About the Series
All children deserve to see themselves as mathematicians. The Interview Series will be released Friday of each week. It will highlight mathematicians, math teachers, math promoters, and even some unexpected careers that use math in everyday life. These JRMF exclusive interviews will allow you to learn more about some of the individuals in our field.
Coming Soon: Dr. Talitha Washington
Dr. Talitha M. Washington is an Associate Professor of Mathematics at Howard University in Washington, DC, and is currently on detail as a Program Officer at the National Science Foundation. As a mathematical scholar, she educates and stewards students, faculty, and the larger community to impact the grand challenges of our world. Dr. Washington completed her undergraduate studies in mathematics at Spelman College and studied abroad at the Universidad Autónoma de Guadalajara, Mexico. She earned her master's and doctoral degrees in mathematics from the University of Connecticut. Her expertise on applied mathematics as well as STEM diversity to a wide range of audiences. Her work on Dr. Elbert Frank Cox, the first Black in the world to earn a PhD in mathematics, has been shared on radio and television stations, as well as in the Notices of the American Mathematical Society.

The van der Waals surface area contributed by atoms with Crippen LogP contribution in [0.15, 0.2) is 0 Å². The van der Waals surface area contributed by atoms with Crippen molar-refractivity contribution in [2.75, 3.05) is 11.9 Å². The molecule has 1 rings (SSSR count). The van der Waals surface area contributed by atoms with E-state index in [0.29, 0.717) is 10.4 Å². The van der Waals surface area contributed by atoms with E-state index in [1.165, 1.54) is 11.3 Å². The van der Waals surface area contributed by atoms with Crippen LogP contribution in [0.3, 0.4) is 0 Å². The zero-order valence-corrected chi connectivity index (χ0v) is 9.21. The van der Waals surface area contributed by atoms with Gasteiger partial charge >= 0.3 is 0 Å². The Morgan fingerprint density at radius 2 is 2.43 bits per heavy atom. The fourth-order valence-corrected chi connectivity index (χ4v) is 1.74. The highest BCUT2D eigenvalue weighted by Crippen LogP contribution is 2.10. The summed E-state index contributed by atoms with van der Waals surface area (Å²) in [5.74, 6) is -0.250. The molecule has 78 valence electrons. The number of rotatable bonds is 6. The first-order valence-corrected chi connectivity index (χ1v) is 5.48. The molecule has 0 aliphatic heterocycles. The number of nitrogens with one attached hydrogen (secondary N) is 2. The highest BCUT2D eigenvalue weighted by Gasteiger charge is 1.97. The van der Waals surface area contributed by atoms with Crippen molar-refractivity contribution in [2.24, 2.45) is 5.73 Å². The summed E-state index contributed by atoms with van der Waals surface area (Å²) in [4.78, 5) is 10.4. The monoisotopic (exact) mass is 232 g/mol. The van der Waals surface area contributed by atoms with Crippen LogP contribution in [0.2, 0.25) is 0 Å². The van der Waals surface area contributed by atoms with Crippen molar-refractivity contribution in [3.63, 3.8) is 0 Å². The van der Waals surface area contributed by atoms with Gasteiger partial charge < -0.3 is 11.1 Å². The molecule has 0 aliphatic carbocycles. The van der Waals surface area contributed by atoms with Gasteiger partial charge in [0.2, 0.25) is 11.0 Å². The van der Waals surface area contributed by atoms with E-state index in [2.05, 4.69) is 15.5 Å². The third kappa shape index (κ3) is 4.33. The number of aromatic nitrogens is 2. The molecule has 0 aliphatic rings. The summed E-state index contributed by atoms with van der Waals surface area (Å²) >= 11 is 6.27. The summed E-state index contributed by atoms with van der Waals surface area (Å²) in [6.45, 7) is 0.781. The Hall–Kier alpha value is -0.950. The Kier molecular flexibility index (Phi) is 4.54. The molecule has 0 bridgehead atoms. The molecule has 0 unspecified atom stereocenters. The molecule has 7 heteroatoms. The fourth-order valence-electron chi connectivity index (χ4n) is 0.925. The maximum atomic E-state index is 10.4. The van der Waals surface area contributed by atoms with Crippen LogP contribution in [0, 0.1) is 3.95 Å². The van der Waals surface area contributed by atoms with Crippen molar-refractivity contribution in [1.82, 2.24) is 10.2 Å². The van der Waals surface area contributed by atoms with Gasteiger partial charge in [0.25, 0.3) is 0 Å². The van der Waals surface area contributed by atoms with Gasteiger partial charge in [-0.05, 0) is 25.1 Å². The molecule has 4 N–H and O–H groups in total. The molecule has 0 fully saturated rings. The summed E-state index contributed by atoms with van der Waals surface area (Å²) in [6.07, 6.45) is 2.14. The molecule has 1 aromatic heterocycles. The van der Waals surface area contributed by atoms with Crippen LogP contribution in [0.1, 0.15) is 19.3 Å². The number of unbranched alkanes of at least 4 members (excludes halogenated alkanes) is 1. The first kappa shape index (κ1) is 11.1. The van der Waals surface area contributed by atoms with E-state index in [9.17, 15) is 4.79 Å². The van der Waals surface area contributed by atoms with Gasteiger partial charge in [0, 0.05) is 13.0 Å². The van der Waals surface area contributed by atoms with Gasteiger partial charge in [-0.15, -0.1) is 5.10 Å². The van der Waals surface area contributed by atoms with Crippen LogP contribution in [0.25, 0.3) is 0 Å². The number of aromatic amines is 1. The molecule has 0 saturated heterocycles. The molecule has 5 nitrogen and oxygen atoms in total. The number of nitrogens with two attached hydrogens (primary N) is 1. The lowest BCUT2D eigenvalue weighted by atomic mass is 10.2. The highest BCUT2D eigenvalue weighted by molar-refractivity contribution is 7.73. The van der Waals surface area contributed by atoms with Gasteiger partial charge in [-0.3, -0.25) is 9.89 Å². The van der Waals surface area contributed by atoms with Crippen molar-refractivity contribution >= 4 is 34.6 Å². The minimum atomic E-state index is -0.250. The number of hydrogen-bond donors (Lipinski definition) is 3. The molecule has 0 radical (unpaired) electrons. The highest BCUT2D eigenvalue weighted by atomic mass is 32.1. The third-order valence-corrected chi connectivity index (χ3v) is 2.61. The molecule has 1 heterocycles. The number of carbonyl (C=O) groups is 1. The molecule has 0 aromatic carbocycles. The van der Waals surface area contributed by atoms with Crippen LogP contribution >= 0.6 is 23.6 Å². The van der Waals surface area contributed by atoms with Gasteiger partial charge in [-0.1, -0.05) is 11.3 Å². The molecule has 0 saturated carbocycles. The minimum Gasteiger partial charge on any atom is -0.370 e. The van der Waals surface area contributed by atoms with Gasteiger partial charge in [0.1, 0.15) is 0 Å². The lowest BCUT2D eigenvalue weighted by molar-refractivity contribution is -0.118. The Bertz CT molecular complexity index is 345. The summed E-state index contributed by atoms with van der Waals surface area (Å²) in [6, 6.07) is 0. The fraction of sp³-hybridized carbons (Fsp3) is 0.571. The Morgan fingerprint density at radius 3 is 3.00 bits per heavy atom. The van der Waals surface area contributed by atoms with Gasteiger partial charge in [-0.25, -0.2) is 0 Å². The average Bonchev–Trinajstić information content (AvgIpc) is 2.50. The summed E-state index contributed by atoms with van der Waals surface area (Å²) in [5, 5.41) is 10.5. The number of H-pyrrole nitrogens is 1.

At one point, a different American brought up the American civil war, and said―angrily―that the pro-black-slavery Confederacy had the right to secede from the United States. I objected as politely as I could. The American exploded, at the end of the conference firing off a chain of expletives in front of the 80-person audience. The head of the Counterterrorism Research Lab blamed me for the man’s outburst, and the job we had been discussing disappeared.
In reality, black mathematicians face career-retarding racism which white Fields medalists never encounter.
- The kind of problems black mathematicians wish didn’t need solving
The Julia Robinson Mathematics Festival stands in solidarity with those seeking justice. Therefore, we condemn the gross injustices that our society has committed—and continues to commit—against Black people. Our supporters may find the following perspective by African-American mathematician Jonathan Farley to be of interest.